From the Publisher:
More than five million Americans suffer from Alzheimer’s, the sixth leading cause of death in the United States, and, yet, many of us don’t know how to react, let alone help, when this disease strikes our loved ones.
In Touch the Spirit: Connecting to the Inner World of Dementia, Dr. Deborah Forrest peels away the stereotypes and assumptions in order to explore and explain how we, the families, can offer and provide means of comfort, and, most importantly, human and mental contact with our loved ones afflicted with dementia.
Through entertaining and enlightening stories of hope and success, Dr. Forrest reminds us how the most simple acts, such as poetry, art, animals, and music, can open a channel of connection with those lost to time and reconnect with their souls. In addition, Touch The Spirit covers the research and progress being made toward dementia prevention, because, an informed person is a prepared person. We must understand what medicines are effective, and how spirituality can play a major role in providing relief and comfort to all concerned.
Touch The Spirit is also about the caregivers, the families, and Dr. Forrest offers informative ways to combat the inevitable stress we suffer, as well as means to improve our health and enrich our spirits. We can’t care for those who need us if we aren’t physically and mentally capable of being there for them. This book is much more than a professional overview of dementia; it is about restoring humanity and uplifting the bond that exists between human beings. It is about life, family, and most of all…love.
I chose to read and review this book for personal reasons. My father has Alzheimer's and I wanted a way to connect with him. I wanted to learn as much as possible about this dreadful disease. I also want to try and avoid it myself. I was a little intimidated when I opened the package and found a book that looked like it might be a textbook, but I found the book to be very easy to read. In fact I finished in one day.
Deborah tells the story in a matter of fact way. I actually thought she was talking to me and sharing her words of wisdom. It did not read like a text book at all. I think by sharing some of the examples of other people as well as her own experiences brought the whole subject to a more personal level. I feel I am more knowledgeable and less unsure of the disease. It was interesting to note that we have been using a lot of her suggested methods with my father already. I have told my mother who is my father's primary care-giver about the book and she is anxious to read it as well. Hopefully she will share this book with the staff at the retirement home where she resides.
This book left me with a confidence that my Dad is doing well in spite of his disease. Even you do not have a brain injury the way of life suggested is encouraging and I hope I will be able to avoid the odds of getting any form of dementia.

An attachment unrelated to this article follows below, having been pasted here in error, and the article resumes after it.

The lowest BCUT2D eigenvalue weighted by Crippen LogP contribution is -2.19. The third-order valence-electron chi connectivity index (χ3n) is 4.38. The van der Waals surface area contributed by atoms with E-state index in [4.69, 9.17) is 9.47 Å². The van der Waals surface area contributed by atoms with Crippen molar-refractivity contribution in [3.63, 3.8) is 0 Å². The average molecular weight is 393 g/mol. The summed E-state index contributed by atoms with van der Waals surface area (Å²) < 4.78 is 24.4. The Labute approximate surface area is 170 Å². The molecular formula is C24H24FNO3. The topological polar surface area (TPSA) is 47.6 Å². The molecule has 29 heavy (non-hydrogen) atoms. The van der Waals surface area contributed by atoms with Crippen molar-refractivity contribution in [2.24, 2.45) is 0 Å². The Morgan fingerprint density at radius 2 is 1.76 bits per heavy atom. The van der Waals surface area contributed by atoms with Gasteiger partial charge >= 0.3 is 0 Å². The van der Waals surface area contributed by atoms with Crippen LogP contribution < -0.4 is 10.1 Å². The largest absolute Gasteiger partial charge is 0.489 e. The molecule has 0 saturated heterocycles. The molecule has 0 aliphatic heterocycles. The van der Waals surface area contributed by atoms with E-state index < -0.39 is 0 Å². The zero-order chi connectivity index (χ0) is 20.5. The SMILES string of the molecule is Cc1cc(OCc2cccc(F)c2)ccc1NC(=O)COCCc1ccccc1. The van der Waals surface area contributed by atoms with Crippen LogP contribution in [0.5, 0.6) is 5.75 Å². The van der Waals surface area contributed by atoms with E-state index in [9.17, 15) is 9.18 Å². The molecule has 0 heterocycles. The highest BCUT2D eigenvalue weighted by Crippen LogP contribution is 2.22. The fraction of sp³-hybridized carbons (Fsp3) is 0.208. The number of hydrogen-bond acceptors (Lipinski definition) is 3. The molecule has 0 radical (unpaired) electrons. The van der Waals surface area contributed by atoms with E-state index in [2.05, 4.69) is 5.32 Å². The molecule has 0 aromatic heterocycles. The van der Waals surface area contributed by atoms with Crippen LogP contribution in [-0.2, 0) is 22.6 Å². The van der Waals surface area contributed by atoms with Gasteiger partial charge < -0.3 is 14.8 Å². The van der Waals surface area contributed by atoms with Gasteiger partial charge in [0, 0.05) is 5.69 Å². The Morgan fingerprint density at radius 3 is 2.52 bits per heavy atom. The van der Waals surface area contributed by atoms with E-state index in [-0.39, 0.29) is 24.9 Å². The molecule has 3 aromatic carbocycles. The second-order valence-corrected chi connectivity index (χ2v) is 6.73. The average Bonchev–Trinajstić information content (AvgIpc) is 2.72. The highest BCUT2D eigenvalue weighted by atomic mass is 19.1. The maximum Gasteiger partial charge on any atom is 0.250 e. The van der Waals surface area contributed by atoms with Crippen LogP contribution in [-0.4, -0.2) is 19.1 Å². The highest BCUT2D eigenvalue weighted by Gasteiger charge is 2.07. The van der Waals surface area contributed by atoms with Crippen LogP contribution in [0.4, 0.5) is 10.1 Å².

While I focused on reading this book through the lens of being the child of an individual with Dementia, specifically Alzheimer's, I think that this book would be a good read for anyone who has a connection to dementia of any sort and this book also talked about Parkinson's disease, Huntington's Disease and other forms of brain injury. I know that it has made me want to find a copy of Dr. Forrest's first book, Symphony of Strings: An Overture to Dementia's Soulful Memories
About the Author:
Dr. Deborah Forrest holds degrees in Nursing from St. Mary’s Hospital Nursing School, Knoxville, TN (RN); Georgia State University, Atlanta, GA (BSN); and The Pennsylvania State University, State College, PA (MSN) and degrees in Clinical Psychology from The Fielding Graduate Institute, Santa Barbara, CA (MA & PhD). She has worked as a Peri-Operative Educator and Manager in several academic medical centers in the Southeast; as a Nursing Director in a Texas psychiatric hospital; and as a Biomedical Researcher and Clinical Affairs Consultant to several Fortune 100 Corporations.
In 1990, shortly after her return to graduate school for her doctorate in clinical psychology, Dr. Forrest began an association with Dr. Elisabeth Kubler-Ross. That association led to her dissertation research project with Dr. Kubler-Ross’s final grief workshops before her retirement. Immediately following the completion of her doctoral degree program, Dr. Forrest completed a one year a post-doctoral fellowship at the University of Kentucky’s Alzheimer’s Disease Research Center & Sander’s Brown Center on Aging where she continued to expand her knowledge of gerontology and the diseases of aging. She has published extensively in professional and technical journals in various fields of medicine and health, and has taught and lectured in her fields of specialization – aging, dementia and spirituality, bereavement and bone marrow cancer. Since 1987 she has been repeatedly listed among the Who’s Who in Professional & Executive Women.